# What is the freezing point of a solution that contains 0.5 moles of Nal in 500g of water? (Kf = 1.86C/m; molar mass of water = 18g)

##### 1 Answer

#### Answer:

#### Explanation:

Your strategy here will be to

determine the,van't Hoff factorfor sodium iodide#"NaI"# calculate themolalityof the solutioncalculate thefreezing-point depressionof the solution

The idea is that the freezing point of a *solution* is **lower** than the freezing point of the *pure solvent*, which for water is

Now, the difference between the freezing point of the pure solvent and the freezing point of the solution is given by the **freezing-point depression**, which can be calculated using the equation

#color(blue)(|bar(ul(color(white)(a/a)DeltaT_f = i * K_f * bcolor(white)(a/a)|)))#

Here

*van't Hoff factor*

*cryoscopic constant* of the solvent;

The problem provides you with the cryoscopic constant for water

#K_f = 1.86^@"C kg mol"^(-1)#

Now, sodium iodide is **soluble** in aqueous solution, which means that it dissociates completely to form sodium cations,

#"NaI"_ ((aq)) -> "Na"_ ((aq))^(+) + "I"_ ((aq))^(-)#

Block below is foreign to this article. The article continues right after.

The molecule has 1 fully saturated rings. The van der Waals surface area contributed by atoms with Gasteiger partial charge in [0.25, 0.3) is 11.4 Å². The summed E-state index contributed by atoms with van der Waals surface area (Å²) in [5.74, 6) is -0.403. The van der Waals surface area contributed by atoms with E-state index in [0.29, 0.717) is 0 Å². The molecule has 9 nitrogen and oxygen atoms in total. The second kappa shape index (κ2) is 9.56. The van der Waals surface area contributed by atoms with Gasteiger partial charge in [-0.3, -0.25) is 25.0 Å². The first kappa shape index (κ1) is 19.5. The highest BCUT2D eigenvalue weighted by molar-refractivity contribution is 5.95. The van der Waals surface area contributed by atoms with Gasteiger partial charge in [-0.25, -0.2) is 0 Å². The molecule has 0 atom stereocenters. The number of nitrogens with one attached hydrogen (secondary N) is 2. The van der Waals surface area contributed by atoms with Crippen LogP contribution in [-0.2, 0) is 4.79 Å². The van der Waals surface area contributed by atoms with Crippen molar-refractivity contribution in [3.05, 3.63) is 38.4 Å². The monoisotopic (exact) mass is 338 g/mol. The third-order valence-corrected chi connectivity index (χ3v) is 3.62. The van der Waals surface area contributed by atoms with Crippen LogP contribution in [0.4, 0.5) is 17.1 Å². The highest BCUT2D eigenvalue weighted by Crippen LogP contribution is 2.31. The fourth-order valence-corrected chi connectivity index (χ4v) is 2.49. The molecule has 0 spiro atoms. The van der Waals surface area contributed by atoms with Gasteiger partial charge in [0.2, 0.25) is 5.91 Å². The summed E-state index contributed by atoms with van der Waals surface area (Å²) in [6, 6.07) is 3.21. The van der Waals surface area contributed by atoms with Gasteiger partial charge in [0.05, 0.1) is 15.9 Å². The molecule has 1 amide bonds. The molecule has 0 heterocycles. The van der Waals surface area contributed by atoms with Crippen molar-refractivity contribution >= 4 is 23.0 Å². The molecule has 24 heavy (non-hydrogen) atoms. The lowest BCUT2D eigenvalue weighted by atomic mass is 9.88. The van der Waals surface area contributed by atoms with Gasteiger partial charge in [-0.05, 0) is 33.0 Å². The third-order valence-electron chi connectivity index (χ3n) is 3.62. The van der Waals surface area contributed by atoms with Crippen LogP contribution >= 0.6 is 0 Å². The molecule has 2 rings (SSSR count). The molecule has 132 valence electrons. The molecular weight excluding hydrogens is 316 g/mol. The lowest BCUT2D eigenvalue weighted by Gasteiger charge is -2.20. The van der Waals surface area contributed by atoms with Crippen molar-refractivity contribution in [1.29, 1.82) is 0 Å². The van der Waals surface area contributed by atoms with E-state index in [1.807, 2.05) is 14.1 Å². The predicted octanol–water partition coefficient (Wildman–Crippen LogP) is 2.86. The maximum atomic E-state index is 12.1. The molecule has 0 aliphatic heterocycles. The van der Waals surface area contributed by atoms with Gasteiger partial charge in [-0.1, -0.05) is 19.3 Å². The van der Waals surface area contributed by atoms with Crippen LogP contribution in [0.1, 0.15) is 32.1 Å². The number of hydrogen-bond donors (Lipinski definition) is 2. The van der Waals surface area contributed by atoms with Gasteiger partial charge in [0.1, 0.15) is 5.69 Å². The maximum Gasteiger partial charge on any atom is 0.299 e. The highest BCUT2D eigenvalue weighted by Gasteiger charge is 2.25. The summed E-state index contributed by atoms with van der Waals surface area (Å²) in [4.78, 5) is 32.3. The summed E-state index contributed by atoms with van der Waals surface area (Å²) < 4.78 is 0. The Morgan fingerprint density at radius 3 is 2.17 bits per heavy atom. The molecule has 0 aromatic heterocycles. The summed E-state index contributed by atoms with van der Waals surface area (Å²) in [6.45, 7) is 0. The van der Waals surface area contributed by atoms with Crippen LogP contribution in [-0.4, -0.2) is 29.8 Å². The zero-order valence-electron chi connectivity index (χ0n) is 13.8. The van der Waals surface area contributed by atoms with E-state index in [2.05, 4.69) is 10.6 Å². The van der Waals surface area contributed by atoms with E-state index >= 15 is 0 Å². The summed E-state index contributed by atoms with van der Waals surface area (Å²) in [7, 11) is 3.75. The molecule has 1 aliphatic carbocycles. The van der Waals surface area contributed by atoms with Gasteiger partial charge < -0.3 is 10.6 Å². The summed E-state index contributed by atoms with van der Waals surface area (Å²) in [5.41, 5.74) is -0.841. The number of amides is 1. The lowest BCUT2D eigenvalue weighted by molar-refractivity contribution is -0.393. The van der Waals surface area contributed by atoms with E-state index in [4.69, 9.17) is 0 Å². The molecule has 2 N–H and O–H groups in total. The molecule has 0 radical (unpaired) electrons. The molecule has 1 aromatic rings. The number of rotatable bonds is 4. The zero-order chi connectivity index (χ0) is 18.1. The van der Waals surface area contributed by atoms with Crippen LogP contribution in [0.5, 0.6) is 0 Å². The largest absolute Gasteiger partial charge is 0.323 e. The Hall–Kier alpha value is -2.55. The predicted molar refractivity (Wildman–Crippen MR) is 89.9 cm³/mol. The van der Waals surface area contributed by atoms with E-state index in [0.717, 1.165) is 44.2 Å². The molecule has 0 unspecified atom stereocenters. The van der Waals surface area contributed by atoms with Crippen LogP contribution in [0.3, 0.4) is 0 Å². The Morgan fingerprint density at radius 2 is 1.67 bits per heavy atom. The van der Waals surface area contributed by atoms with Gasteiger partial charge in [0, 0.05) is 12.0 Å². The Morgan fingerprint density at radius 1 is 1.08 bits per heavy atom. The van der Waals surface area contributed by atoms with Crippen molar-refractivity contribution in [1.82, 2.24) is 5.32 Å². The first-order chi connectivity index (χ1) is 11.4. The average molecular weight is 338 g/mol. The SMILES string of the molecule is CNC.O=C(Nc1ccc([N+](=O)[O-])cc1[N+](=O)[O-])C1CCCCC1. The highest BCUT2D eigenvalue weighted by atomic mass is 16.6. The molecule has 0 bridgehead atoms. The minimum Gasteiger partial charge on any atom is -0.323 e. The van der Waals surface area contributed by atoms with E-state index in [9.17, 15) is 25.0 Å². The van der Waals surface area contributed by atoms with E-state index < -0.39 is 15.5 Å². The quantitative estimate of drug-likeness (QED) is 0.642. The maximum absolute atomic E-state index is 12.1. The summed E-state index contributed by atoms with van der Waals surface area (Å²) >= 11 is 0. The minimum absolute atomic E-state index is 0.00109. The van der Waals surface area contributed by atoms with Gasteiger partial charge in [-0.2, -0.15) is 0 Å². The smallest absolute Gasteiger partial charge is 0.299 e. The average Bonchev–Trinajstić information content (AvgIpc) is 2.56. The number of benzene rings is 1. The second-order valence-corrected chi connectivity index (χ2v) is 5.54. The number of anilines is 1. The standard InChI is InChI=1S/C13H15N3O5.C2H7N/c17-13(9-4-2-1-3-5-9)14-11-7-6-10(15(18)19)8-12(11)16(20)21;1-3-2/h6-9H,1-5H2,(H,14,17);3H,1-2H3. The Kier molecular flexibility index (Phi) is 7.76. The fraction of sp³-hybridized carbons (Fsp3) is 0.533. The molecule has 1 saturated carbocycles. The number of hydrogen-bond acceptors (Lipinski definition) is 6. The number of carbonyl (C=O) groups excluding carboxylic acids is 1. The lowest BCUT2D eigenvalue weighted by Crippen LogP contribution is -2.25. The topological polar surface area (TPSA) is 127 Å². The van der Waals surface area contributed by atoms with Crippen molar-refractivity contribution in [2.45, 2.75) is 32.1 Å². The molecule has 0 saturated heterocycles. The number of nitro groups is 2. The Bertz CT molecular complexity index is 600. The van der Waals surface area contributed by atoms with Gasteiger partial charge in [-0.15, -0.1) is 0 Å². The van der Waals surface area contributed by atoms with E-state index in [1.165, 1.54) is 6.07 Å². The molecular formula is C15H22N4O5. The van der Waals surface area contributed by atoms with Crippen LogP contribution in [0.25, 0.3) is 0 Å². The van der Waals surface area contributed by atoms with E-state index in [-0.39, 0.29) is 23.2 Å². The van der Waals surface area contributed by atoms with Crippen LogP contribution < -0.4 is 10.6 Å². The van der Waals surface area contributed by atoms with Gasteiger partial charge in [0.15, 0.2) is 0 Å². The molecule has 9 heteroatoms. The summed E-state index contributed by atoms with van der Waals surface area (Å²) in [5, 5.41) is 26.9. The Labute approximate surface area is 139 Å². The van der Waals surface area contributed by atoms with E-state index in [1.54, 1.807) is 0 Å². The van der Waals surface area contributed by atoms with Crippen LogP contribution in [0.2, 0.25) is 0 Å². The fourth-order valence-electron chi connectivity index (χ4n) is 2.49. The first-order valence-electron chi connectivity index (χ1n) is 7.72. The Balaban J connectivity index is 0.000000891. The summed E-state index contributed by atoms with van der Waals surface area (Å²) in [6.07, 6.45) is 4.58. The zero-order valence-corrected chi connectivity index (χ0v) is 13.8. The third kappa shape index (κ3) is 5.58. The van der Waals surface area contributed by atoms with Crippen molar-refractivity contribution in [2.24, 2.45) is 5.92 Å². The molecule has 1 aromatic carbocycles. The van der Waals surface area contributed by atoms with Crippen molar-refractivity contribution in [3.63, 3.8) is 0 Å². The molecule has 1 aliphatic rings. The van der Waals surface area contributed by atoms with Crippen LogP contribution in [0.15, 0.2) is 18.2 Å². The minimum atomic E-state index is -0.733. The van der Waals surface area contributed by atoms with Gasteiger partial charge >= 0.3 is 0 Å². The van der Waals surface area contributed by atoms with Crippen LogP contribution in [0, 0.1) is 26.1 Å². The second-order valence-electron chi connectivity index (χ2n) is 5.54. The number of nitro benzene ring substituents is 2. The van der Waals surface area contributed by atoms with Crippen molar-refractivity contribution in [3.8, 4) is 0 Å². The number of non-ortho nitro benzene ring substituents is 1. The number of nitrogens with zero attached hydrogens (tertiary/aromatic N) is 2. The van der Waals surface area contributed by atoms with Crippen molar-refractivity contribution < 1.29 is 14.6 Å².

Notice that **every mole** of sodium iodide that is dissolved in solution produces **two moles** of particles of solute, i.e. ions.

This means that the van't Hoff factor, which tells you the ratio that exists between how many moles of solute you're dissolving and the number of moles of particles of solute that are produced in solution, will be equal to

#i = 2 -># one moleof solute dissolved,two molesof ions produced

The **molality** of the solution is defined as the number of moles of solute present in **one kilogram of solvent**. Your solution contains **moles** of sodium iodide and

#500 color(red)(cancel(color(black)("g"))) * "1 kg"/(10^3color(red)(cancel(color(black)("g")))) = "0.5 kg"#

of water, your **solvent**. This means that the molaity of the solution will be

#b = "0.5 moles"/"0.5 kg" = "1 mol kg"^(-1)#

You now have what you need to calculate the freezing-point depression

#DeltaT_f = 2 * 1.86^@"C" color(red)(cancel(color(black)("kg"))) * color(red)(cancel(color(black)("mol"^(-1)))) * 1 color(red)(cancel(color(black)("mol"))) color(red)(cancel(color(black)("kg"^(-1))))#

#DeltaT_f = 3.72^@"C"#

The freezing point of the *solution* will thus be

#DeltaT_"f sol" = 0^@"C" - 3.72^@"C" = color(green)(|bar(ul(color(white)(a/a)color(black)(-3.7^@"C")color(white)(a/a)|)))#

I'll leave the answer rounded to two **sig figs**, but keep in mind that your values only justify one sig fig for freezing point of the solution.